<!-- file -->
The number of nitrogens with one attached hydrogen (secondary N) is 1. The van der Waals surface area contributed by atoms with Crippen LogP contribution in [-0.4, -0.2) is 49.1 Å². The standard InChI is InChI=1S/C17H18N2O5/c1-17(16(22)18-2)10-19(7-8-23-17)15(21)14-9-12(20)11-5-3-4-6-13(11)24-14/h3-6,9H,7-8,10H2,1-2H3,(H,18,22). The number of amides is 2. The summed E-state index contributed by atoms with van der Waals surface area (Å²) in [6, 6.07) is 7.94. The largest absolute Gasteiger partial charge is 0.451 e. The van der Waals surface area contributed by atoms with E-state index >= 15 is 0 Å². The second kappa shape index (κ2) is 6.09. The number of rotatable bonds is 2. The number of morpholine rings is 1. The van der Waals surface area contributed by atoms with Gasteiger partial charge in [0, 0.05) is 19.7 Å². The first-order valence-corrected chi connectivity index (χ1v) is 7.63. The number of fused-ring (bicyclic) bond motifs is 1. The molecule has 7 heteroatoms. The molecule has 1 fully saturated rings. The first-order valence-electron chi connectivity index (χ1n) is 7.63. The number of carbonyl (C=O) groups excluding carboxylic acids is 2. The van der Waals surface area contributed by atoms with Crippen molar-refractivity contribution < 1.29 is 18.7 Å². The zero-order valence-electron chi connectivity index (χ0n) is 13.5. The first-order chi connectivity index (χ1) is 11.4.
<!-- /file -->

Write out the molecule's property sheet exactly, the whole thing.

The number of nitrogens with one attached hydrogen (secondary N) is 1. The van der Waals surface area contributed by atoms with Crippen LogP contribution in [-0.4, -0.2) is 49.1 Å². The standard InChI is InChI=1S/C17H18N2O5/c1-17(16(22)18-2)10-19(7-8-23-17)15(21)14-9-12(20)11-5-3-4-6-13(11)24-14/h3-6,9H,7-8,10H2,1-2H3,(H,18,22). The number of amides is 2. The summed E-state index contributed by atoms with van der Waals surface area (Å²) in [6, 6.07) is 7.94. The largest absolute Gasteiger partial charge is 0.451 e. The van der Waals surface area contributed by atoms with E-state index >= 15 is 0 Å². The second kappa shape index (κ2) is 6.09. The number of rotatable bonds is 2. The number of morpholine rings is 1. The van der Waals surface area contributed by atoms with Gasteiger partial charge in [0, 0.05) is 19.7 Å². The first-order valence-corrected chi connectivity index (χ1v) is 7.63. The number of fused-ring (bicyclic) bond motifs is 1. The molecule has 7 heteroatoms. The molecule has 1 fully saturated rings. The first-order valence-electron chi connectivity index (χ1n) is 7.63. The number of carbonyl (C=O) groups excluding carboxylic acids is 2. The van der Waals surface area contributed by atoms with Crippen molar-refractivity contribution < 1.29 is 18.7 Å². The zero-order valence-electron chi connectivity index (χ0n) is 13.5. The first-order chi connectivity index (χ1) is 11.4.